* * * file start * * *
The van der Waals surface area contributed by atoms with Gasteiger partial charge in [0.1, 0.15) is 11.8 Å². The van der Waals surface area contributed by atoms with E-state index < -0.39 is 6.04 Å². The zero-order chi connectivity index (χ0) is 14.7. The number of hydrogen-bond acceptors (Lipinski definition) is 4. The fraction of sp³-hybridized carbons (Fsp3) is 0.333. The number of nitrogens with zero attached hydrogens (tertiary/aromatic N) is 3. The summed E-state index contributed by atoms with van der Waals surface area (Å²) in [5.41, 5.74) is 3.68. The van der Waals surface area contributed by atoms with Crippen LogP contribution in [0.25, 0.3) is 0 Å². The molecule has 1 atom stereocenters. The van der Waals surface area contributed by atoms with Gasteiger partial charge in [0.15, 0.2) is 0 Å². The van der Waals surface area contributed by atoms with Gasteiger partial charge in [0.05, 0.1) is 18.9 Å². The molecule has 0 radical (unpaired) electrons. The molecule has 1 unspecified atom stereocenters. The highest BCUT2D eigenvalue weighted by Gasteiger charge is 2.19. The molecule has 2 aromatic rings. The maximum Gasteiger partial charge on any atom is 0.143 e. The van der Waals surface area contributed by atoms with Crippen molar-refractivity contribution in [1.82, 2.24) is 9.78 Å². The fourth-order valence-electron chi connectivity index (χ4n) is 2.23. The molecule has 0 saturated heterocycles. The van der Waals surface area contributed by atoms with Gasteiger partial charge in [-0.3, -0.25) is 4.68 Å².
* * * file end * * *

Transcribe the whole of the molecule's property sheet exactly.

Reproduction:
The van der Waals surface area contributed by atoms with Gasteiger partial charge in [0.1, 0.15) is 11.8 Å². The van der Waals surface area contributed by atoms with E-state index < -0.39 is 6.04 Å². The zero-order chi connectivity index (χ0) is 14.7. The number of hydrogen-bond acceptors (Lipinski definition) is 4. The fraction of sp³-hybridized carbons (Fsp3) is 0.333. The number of nitrogens with zero attached hydrogens (tertiary/aromatic N) is 3. The summed E-state index contributed by atoms with van der Waals surface area (Å²) in [5.41, 5.74) is 3.68. The van der Waals surface area contributed by atoms with Crippen LogP contribution in [0.25, 0.3) is 0 Å². The molecule has 1 atom stereocenters. The van der Waals surface area contributed by atoms with Gasteiger partial charge in [0.15, 0.2) is 0 Å². The van der Waals surface area contributed by atoms with Gasteiger partial charge in [0.05, 0.1) is 18.9 Å². The molecule has 0 radical (unpaired) electrons. The molecule has 1 unspecified atom stereocenters. The highest BCUT2D eigenvalue weighted by Gasteiger charge is 2.19. The molecule has 2 aromatic rings. The maximum Gasteiger partial charge on any atom is 0.143 e. The van der Waals surface area contributed by atoms with Crippen molar-refractivity contribution in [1.82, 2.24) is 9.78 Å². The fourth-order valence-electron chi connectivity index (χ4n) is 2.23. The molecule has 0 saturated heterocycles. The van der Waals surface area contributed by atoms with Gasteiger partial charge in [-0.3, -0.25) is 4.68 Å².